The red hot housing market of Vancouver finally had some cold water thrown on it as new figures from the Real Estate Board of Greater Vancouver (REBGV) show home sales fell nearly 23 percent last month. The government in British Colombia rolled out a 15 percent tax for foreign buyers at the start of August.
The tax was implemented to curb foreign speculation, mainly from Chinese investors, that was being blamed for double digit increases in property values. Foreign buyers doled out more than C$885 million ($689 million) on Metro Vancouver real estate in a five week span during June and July with provincial government data showing more than 86 percent of it came from the southern provinces of mainland China.
“The record-breaking sales we saw earlier this year were replaced by more historically normal activity throughout July and August,” Dan Morrison, REBGV president, noted in a press release. “Sales have been trending downward in Metro Vancouver for a few months. The new foreign buyer tax appears to have added to this trend by reducing foreign buyer activity and causing some uncertainty amongst local home buyers and sellers.”
Detached properties were hit hardest as sales dropped 45 percent from a year earlier and 4.2 percent from the previous three months. These stand-alone homes had been the preferred targets of foreign buyers.
Too Early to Tell If New Vancouver Tax Measures Effective
In the short term, the new tax on foreign buyers appears to have cooled down Vancouver’s real estate market, however, the REBGV wasn’t ready to call a downturn just yet.
“It’ll take some months before we can really understand the impact of the new tax,” Morrison explained. We’ll be interested to see the government’s next round of foreign buyer data.”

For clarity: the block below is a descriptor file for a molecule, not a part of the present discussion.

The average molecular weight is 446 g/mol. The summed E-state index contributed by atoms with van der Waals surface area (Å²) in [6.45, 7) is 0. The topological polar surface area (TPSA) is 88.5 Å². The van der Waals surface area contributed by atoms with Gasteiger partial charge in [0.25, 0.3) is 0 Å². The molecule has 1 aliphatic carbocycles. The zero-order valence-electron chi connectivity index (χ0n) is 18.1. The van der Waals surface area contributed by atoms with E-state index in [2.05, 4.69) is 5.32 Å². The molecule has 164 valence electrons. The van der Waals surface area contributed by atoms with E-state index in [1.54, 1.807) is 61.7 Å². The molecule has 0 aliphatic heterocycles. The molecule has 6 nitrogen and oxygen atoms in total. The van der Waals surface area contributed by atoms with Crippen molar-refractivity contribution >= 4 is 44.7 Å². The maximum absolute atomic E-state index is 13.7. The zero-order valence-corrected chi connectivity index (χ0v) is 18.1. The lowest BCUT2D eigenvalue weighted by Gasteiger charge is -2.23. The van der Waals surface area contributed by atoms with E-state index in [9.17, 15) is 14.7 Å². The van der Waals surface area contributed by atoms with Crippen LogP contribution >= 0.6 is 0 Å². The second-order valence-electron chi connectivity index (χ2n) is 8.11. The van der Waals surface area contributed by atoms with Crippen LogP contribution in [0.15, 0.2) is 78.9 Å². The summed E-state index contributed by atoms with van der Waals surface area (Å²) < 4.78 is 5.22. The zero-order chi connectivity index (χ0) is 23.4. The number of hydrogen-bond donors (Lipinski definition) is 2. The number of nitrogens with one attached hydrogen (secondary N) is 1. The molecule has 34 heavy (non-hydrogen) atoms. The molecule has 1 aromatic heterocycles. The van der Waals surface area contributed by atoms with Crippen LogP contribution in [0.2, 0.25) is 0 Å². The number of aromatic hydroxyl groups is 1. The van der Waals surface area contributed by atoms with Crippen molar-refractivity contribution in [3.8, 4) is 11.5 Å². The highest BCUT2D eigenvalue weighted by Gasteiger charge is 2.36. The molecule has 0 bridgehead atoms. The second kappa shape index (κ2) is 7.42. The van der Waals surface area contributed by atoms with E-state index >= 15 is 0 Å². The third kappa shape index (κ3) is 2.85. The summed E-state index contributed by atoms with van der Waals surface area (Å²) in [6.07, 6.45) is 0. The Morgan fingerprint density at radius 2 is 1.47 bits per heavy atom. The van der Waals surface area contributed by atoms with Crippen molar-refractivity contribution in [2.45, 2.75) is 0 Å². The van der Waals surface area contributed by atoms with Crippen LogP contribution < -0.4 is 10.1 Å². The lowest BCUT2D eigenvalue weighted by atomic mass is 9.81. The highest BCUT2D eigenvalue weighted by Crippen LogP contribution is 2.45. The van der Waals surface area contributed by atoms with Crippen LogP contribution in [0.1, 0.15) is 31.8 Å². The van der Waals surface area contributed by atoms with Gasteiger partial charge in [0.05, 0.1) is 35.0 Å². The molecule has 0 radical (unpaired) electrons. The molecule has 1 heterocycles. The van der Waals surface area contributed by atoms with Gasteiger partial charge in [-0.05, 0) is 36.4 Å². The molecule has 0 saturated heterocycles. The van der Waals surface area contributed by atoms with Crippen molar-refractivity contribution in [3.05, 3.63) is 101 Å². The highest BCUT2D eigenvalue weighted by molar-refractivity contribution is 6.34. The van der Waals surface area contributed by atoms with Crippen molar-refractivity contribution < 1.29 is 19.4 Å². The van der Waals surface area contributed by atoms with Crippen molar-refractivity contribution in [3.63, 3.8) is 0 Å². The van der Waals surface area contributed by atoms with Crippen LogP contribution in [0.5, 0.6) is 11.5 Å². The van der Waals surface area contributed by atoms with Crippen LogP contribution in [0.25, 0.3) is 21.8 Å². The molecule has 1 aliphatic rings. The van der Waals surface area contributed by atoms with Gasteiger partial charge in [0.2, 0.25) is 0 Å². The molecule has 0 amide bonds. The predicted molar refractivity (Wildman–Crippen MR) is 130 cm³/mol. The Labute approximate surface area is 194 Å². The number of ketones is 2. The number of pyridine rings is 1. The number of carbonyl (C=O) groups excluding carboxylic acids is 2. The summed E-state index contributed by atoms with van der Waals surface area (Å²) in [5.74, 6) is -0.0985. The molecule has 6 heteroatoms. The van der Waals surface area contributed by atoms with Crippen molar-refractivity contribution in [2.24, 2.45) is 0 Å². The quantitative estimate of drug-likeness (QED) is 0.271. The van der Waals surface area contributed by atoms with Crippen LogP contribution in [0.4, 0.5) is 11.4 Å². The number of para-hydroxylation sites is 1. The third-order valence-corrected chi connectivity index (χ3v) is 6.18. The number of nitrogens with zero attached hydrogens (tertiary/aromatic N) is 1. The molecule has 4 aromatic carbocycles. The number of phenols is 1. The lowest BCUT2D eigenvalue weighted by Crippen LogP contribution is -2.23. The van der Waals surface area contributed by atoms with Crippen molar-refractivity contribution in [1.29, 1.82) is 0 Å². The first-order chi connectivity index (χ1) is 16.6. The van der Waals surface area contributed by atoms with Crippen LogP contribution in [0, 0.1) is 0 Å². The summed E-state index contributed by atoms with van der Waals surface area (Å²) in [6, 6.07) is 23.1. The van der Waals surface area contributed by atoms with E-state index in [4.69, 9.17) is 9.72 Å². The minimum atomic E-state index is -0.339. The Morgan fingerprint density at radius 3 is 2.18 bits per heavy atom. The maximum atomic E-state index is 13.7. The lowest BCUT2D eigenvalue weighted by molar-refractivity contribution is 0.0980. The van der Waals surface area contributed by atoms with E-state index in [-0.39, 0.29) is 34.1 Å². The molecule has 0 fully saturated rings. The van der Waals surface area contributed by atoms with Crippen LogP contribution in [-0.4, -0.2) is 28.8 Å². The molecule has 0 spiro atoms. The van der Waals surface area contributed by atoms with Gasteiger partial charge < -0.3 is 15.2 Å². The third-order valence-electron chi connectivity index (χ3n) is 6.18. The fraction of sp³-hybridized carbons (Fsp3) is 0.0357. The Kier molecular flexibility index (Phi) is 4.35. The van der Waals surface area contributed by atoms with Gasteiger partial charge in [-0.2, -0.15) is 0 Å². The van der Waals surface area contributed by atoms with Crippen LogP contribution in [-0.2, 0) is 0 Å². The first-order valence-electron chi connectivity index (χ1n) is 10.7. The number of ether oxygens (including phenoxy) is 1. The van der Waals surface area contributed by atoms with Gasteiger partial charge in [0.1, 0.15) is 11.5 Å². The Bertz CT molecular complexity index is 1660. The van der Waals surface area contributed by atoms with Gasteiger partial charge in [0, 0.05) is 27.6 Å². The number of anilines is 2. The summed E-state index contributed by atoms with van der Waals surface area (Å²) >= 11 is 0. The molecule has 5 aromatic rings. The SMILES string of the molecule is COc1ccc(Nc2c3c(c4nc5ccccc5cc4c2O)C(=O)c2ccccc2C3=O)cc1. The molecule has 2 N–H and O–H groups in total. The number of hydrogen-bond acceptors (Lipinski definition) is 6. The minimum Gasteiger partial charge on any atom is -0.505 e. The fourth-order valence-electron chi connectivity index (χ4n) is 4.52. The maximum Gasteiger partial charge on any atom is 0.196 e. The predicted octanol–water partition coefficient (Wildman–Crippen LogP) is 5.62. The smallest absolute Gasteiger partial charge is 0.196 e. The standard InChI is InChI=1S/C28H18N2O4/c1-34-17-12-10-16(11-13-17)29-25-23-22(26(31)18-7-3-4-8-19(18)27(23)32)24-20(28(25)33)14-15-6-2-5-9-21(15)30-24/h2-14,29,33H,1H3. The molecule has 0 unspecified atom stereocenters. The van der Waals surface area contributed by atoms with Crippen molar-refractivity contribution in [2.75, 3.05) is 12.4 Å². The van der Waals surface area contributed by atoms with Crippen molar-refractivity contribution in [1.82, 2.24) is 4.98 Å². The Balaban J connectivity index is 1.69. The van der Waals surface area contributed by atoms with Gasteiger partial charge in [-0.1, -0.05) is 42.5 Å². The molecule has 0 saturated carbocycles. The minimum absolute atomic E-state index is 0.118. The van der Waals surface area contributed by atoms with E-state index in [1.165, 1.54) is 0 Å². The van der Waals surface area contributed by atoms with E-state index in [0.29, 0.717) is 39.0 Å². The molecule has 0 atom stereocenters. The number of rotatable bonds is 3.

While the measure may help to tamp down sentiment from some local residents who had voiced resentment over being priced out by overseas buyers, China’s consul general in Vancouver, Liu Fei, is less than impressed.
“Why a 15 percent tax? Why now? Why this rate? What’s the purpose? Will it work?” she said in an interview Bloomberg earlier this month. “The issue is how to help young people afford housing. I’m not sure even a 50 percent tax would solve the problem.”
Among Liu’s concerns were Chinese students who had locked in contracts to buy homes but found themselves unable to fund the deals after the new tax took effect. Vancouver-based Urban Analytics estimated 2,300 units valued at C$1.25 billion ($972 million) had been pre-sold to foreign buyers that were potentially subject to the next tax.
Eventful Year for Vancouver Real Estate Continues
The seaport city is known for being one of Canada’s warmest cities in the winter, but it’s the property market that has been sizzling, with the average selling price of detached homes reaching C$1.82 million ($1.4 million) in January.
Vancouver real estate was in the news again in April when an unlicensed realtor crowdfunded the purchase of a pair of run-down Vancouver apartment buildings via Facebook to a pack of mainland-backed investors for C$60 million ($47.5 million).
A month later, state-news agency Xinhua warned some Chinese nationals had bought homes overseas as a way to launder money after a Chinese student reportedly bought a C$31 million ($23.5 million) mansion in Vancouver.